I walked away feeling better. I’ve been listening to those who say we must go on living our lives with more kindness to counterbalance the hatred running rampant in this country right now. It worked for me because for the rest of the day, I felt as if the hangover that had been hanging over my head for a week, lifted.

I’ve blocked and unfriended several folks on Facebook this past week. When a twenty-something relative who only works sporadically and then sponges off other relatives and the government while she finds herself told those of us who didn’t like the election results to leave the country, I blocked her posts from my newsfeed. When a friend from high school posted that anyone who voted for Hillary was insane, I unfriended him. And when another relative posted about her grief and was attacked by another relative for that grief, I cried.

We have the results. This is the reality. If we’re happy about last Tuesday’s election or if we’re struggling with accepting the results, let’s all vow to be kinder. Let’s fight the fear and hatred with love and compassion for all people. It’s going to be difficult some days. Fighting the bullies who have been given permission to act like bullies in public will take stamina, especially when the president-elect doesn’t recognize that he threw this coming-out party for jerks. Hope is difficult to keep when I hear him asked if he thinks his rhetoric went too far in the election process, and he answers, “No because I won.”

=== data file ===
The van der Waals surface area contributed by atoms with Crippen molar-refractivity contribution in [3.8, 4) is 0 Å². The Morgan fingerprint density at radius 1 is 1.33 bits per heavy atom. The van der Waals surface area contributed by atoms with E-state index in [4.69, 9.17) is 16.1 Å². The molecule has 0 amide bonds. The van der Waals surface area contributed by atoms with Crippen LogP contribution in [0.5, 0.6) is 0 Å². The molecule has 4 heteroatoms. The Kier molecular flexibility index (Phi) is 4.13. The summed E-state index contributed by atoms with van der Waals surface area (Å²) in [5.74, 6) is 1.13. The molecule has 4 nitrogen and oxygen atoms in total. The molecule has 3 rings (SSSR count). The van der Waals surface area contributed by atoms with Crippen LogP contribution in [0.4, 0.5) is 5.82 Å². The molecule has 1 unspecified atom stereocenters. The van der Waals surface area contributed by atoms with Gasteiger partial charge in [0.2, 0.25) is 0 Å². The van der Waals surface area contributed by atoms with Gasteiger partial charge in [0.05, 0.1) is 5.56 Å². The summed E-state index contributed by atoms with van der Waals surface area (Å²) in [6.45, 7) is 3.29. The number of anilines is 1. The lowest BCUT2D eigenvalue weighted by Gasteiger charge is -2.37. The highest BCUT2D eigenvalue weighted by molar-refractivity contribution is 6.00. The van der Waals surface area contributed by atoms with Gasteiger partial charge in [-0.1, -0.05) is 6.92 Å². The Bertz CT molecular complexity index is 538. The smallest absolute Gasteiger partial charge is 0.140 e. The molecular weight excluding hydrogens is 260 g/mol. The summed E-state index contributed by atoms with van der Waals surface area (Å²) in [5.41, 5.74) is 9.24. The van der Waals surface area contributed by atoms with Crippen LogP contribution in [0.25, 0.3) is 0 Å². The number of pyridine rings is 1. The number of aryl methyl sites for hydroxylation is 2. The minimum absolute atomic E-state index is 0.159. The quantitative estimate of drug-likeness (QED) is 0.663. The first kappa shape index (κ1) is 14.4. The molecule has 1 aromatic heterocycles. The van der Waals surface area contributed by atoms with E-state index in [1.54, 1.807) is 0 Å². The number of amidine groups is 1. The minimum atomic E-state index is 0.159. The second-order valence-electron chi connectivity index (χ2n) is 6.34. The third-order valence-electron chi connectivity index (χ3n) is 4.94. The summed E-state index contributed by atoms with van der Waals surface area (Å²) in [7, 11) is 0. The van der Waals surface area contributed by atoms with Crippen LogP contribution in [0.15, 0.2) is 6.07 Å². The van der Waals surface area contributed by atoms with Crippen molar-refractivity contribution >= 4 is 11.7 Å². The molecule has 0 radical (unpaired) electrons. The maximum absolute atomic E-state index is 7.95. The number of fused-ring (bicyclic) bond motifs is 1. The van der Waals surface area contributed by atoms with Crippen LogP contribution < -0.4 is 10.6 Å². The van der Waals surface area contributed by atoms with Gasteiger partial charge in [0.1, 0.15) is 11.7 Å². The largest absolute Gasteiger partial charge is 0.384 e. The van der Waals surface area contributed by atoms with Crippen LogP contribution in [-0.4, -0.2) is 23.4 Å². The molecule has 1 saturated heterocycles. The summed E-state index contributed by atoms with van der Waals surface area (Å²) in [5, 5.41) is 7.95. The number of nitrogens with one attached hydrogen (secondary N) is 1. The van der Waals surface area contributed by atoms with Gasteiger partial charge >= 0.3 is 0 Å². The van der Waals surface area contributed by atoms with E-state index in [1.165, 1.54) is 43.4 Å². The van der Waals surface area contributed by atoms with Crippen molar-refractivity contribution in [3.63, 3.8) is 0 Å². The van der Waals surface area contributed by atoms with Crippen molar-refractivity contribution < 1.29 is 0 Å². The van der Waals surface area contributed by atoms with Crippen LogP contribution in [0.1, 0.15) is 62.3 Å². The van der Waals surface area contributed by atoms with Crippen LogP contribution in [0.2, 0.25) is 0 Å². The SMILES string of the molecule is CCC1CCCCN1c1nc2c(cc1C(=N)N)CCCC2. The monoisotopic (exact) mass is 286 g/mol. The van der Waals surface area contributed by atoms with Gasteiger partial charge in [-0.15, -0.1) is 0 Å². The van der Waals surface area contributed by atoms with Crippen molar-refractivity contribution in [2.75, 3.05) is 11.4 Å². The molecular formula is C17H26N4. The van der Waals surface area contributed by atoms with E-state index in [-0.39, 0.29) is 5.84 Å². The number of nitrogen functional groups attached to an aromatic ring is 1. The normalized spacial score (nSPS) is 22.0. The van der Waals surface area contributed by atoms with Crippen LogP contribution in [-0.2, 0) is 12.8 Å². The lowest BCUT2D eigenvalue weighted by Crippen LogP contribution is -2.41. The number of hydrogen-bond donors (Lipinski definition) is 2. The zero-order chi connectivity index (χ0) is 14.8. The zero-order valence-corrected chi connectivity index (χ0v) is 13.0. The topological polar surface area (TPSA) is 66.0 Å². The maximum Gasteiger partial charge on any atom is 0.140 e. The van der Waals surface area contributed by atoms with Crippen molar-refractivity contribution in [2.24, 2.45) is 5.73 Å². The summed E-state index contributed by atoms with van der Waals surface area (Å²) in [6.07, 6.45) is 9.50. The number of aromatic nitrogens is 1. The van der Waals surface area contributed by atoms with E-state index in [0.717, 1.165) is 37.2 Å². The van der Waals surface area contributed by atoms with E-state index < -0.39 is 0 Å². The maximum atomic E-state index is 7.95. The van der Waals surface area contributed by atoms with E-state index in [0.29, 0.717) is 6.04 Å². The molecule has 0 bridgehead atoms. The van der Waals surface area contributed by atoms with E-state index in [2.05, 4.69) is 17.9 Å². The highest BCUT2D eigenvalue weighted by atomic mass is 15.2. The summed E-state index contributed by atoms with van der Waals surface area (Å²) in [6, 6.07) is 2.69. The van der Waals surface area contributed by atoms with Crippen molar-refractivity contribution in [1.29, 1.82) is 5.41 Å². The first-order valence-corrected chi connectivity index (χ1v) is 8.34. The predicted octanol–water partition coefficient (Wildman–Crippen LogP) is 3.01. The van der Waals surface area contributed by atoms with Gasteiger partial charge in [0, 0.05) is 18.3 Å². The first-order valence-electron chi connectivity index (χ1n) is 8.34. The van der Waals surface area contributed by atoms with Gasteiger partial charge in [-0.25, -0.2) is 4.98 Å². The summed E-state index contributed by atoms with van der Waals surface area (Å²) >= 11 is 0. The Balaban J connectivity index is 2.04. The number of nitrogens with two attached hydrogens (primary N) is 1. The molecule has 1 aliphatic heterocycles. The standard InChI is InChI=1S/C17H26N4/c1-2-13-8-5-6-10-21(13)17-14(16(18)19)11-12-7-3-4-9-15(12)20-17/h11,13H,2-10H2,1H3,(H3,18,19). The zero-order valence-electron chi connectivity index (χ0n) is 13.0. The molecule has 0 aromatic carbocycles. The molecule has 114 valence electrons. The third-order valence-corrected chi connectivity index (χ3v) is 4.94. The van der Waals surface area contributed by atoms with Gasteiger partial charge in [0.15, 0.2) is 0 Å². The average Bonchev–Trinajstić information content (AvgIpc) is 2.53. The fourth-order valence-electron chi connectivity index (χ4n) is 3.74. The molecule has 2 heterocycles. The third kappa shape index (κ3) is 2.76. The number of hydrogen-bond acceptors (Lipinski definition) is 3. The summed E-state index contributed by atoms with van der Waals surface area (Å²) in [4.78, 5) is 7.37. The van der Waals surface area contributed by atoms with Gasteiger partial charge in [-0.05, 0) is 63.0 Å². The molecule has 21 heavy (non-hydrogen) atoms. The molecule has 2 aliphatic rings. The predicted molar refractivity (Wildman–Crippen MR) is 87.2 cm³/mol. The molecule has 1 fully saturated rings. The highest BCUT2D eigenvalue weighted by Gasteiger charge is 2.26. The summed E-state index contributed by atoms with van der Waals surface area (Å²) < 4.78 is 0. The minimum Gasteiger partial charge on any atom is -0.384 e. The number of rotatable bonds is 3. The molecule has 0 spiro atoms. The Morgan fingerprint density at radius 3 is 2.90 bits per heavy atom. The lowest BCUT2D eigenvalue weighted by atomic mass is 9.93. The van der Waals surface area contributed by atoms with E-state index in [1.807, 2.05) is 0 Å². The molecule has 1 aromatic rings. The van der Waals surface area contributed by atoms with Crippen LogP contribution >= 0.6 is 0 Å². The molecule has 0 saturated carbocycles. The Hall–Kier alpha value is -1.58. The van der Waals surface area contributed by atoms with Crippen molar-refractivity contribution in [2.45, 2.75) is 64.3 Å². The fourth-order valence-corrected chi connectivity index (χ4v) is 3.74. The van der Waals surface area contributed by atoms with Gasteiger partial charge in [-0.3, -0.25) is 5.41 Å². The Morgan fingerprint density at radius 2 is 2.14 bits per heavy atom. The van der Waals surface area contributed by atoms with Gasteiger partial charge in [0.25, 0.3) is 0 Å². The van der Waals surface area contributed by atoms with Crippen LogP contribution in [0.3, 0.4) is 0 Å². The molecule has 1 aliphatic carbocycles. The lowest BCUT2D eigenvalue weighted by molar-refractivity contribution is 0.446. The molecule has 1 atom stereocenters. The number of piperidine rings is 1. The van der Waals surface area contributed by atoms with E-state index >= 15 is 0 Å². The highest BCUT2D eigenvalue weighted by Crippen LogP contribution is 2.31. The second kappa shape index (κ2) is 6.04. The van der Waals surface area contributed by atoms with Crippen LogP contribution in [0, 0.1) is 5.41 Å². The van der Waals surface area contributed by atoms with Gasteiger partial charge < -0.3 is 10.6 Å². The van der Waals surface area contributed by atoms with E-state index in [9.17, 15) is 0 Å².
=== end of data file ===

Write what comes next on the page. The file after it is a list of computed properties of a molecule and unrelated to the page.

But I’m working on it, one day at a time, one act at a time, one person at a time.

Secretary Clinton and President Obama have set our bars very high for graciousness in a time of despair for many of us. Let’s reach their bars and go beyond.

And then pray.

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There’s Gold in that there Yard

Hello – I published this post four years ago when I realized that so many of my neighbors were raking leaves and then giving them to the waste collector. Where they went from there, I had no idea.

And now that I’m back in Florida for the winter, my waste management collector reminded me about putting out my yard waste on the same day as recyclables and garbage.

Wait a second – those large sycamore leaves piling up in our front yard, are gold for other areas of our yard and garden. We will rake them into places where they can do their job – decompose and help other things grow.

So without any more hesitation, here’s how we deal with the autumn gold.

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Yesterday I read in the newspaper that leaf pickup begins in our area this week. I’m shaking my head in amazement that leaves are raked, put into garbage bags (biodegradable, but still. . .), and left on the curb for the waste management crews to haul away to where we know not.

But there are ways to know where those leaves go when you leave them in your yard. With that said, here’s my annual (second, no less) installment on the golden opportunity provided by those leaves littering your yard right now. So here goes:

Raking leaves into piles and then burning them was a tradition from my childhood. When I became an adult, I realized this was one tradition that needed to go. We don’t need to send more smoke up into the air. In many townships, municipalities, and regions of the United States, the act of burning leaves is in violation of the law. In in many areas under drought conditions, burning leaves is an absolute no-no.

The Environmental Protection Agency warns against the burning of leaves because it causes air pollution, health problems, and fire hazards. Sending them to the landfill is no longer an alternative in most communities because of already overburdened landfills. Besides, putting them in plastic trash bags and hauling away organic matter to the landfill makes little or no sense.